Clinical Efficacy and Safety Profile of Prucalopride in Chronic Idiopathic Constipation
AffiliationUniv Arizona, Internal Med
chronic idiopathic constipation
clinical efficacy of prucalopride
safety profile of prucalopride
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CitationTameez Ud Din A, Khan A H, Bajwa H, et al. (April 04, 2019) Clinical Efficacy and Safety Profile of Prucalopride in Chronic Idiopathic Constipation. Cureus 11(4): e4382. doi:10.7759/cureus.4382
Rights© Copyright 2019 Tameez Ud Din et al. This is an open access article distributed under the terms of the Creative Commons Attribution License CC-BY 3.0.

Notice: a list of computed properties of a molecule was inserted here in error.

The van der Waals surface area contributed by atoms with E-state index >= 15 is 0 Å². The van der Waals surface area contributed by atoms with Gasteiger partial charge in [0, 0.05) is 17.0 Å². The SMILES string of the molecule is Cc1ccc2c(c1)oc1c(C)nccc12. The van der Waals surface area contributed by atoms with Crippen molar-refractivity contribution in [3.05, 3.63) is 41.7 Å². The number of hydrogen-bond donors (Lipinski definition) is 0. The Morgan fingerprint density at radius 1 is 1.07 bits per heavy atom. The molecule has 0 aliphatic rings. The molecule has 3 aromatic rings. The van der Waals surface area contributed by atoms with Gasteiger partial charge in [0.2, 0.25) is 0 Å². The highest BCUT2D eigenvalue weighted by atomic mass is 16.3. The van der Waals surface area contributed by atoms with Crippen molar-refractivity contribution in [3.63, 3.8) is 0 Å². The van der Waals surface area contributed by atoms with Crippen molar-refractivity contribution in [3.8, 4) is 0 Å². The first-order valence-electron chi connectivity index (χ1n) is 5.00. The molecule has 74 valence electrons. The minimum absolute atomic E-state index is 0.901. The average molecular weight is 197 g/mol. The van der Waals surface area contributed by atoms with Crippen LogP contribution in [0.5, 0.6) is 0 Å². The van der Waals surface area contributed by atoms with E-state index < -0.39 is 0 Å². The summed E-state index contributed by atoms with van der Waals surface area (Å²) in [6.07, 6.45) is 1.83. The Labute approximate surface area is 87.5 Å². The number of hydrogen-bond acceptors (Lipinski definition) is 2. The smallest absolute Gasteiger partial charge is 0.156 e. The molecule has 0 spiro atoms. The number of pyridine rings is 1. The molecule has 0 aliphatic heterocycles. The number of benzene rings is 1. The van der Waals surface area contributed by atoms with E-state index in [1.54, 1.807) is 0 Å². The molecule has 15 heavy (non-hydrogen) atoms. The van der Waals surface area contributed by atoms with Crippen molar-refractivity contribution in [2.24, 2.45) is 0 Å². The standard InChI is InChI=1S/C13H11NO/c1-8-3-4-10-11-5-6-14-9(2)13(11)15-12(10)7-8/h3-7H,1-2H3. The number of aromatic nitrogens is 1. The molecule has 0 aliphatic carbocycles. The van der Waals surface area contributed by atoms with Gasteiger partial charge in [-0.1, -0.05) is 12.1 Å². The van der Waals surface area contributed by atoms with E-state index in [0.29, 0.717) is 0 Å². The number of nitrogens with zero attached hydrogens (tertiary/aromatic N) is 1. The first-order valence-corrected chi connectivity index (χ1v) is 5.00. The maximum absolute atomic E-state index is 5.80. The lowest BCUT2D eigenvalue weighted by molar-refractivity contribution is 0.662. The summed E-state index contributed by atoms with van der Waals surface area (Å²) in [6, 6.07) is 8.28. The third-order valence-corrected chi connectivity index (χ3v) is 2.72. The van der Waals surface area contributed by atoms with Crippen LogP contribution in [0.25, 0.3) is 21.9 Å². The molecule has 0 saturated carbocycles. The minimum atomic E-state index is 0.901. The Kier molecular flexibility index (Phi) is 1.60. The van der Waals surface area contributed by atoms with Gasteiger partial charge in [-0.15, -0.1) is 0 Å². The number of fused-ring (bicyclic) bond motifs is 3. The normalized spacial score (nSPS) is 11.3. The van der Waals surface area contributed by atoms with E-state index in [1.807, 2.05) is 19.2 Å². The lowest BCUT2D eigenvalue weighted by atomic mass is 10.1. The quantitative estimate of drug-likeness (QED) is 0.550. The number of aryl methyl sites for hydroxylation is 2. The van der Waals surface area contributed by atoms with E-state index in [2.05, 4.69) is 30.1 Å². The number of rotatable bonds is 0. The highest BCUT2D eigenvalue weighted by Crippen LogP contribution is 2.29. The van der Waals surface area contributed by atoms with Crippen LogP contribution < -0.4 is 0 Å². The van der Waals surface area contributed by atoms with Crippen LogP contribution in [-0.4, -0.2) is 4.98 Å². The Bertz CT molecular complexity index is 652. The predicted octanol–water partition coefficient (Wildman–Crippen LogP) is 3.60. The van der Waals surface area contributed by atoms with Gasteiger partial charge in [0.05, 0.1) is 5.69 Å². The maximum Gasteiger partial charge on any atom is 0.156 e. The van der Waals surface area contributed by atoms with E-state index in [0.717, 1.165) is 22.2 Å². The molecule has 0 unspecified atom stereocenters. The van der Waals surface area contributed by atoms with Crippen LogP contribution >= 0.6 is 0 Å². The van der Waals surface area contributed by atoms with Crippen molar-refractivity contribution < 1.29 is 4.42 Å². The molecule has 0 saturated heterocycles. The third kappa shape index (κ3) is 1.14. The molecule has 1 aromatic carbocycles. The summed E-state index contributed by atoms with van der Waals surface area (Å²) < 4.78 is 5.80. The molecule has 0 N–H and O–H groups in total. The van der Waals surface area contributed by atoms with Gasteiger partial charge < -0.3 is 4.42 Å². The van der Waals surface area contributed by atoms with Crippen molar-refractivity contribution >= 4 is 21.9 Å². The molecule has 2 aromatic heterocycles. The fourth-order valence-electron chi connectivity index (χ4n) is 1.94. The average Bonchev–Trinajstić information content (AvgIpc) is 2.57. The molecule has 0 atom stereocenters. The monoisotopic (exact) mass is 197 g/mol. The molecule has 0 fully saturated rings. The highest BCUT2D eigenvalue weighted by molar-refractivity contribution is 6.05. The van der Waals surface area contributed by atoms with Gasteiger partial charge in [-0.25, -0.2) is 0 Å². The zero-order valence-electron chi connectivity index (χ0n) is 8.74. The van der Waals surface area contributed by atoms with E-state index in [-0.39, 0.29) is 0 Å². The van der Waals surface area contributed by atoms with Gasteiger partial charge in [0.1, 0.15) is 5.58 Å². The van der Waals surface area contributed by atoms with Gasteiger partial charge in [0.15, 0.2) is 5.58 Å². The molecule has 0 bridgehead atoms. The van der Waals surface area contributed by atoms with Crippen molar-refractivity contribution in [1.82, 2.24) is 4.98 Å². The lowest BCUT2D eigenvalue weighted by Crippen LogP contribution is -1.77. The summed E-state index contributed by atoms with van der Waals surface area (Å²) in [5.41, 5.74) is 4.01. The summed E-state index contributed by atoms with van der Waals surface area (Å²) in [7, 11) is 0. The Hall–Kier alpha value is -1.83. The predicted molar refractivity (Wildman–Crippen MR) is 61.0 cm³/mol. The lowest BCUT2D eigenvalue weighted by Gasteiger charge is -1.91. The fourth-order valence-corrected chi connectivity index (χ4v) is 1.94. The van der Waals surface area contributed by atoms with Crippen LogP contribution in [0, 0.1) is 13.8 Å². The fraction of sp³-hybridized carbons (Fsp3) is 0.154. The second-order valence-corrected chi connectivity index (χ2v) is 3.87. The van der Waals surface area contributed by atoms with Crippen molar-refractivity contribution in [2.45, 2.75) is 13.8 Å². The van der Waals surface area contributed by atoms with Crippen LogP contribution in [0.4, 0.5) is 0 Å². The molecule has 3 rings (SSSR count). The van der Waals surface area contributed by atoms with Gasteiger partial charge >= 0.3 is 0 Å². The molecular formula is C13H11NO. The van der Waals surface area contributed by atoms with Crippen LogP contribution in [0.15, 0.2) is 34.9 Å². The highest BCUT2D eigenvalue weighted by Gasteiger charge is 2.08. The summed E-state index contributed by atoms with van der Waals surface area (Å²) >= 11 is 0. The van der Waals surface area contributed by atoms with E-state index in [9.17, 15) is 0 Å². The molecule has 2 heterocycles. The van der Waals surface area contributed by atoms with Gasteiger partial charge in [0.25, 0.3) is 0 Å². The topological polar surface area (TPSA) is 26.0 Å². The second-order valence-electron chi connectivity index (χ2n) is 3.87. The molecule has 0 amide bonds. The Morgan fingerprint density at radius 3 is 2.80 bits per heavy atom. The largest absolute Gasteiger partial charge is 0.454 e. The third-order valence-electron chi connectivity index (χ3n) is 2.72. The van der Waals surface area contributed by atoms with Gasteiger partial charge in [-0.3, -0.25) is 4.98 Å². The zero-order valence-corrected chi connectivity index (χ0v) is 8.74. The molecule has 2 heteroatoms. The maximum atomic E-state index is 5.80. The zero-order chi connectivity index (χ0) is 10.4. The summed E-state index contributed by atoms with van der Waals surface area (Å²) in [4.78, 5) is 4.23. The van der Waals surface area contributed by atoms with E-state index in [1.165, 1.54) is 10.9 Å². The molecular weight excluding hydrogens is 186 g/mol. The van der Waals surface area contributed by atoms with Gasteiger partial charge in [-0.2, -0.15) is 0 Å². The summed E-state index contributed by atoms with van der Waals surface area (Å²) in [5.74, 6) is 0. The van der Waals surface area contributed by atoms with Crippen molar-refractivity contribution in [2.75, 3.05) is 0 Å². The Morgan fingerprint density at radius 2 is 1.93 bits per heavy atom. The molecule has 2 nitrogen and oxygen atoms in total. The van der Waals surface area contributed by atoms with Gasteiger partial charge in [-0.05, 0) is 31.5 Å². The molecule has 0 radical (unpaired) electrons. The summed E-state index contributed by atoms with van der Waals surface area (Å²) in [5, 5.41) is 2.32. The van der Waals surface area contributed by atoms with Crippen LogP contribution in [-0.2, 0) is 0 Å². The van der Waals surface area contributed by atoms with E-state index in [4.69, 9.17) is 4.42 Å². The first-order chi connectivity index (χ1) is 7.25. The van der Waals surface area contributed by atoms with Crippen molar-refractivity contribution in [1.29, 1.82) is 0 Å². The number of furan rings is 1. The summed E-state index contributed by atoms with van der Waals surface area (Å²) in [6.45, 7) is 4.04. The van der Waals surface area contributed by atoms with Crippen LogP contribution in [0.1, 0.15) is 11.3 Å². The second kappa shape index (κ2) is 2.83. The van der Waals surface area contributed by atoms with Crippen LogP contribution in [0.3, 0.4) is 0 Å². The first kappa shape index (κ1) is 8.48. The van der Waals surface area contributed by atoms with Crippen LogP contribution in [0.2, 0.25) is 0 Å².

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AbstractChronic idiopathic constipation (CIC) can be defined as bowel movements that are difficult to pass, are not occurring frequently, or have incomplete evacuation during defecation. A high-fiber diet and laxatives are the commonly used treatments, but in many cases, they do not produce satisfactory results. The first line of treatment is osmotic laxatives. If there is no improvement, the second line is guanylate cyclase-C (GCC) agonists like linaclotide or prokinetic agents such as prucalopride. On December 14, 2018, the United States Food and Drug Administration (US FDA) approved prucalopride for treating chronic idiopathic constipation. Prucalopride is a prokinetic agent which works at the 5-hydroxytryptamine receptor 4 (5-HT4) as an agonist with greater receptor selectivity. Patients on prucalopride reported improved symptoms, quality of life and satisfaction. The most frequent adverse events were headaches and problems related to the gastrointestinal tract. Caution should be taken when using prucalopride in patients with impaired liver and renal function. In Canada, prucalopride has been approved for treatment of female patients with chronic idiopathic constipation who have failed therapy with at least two laxatives from different classes over a six-month period.
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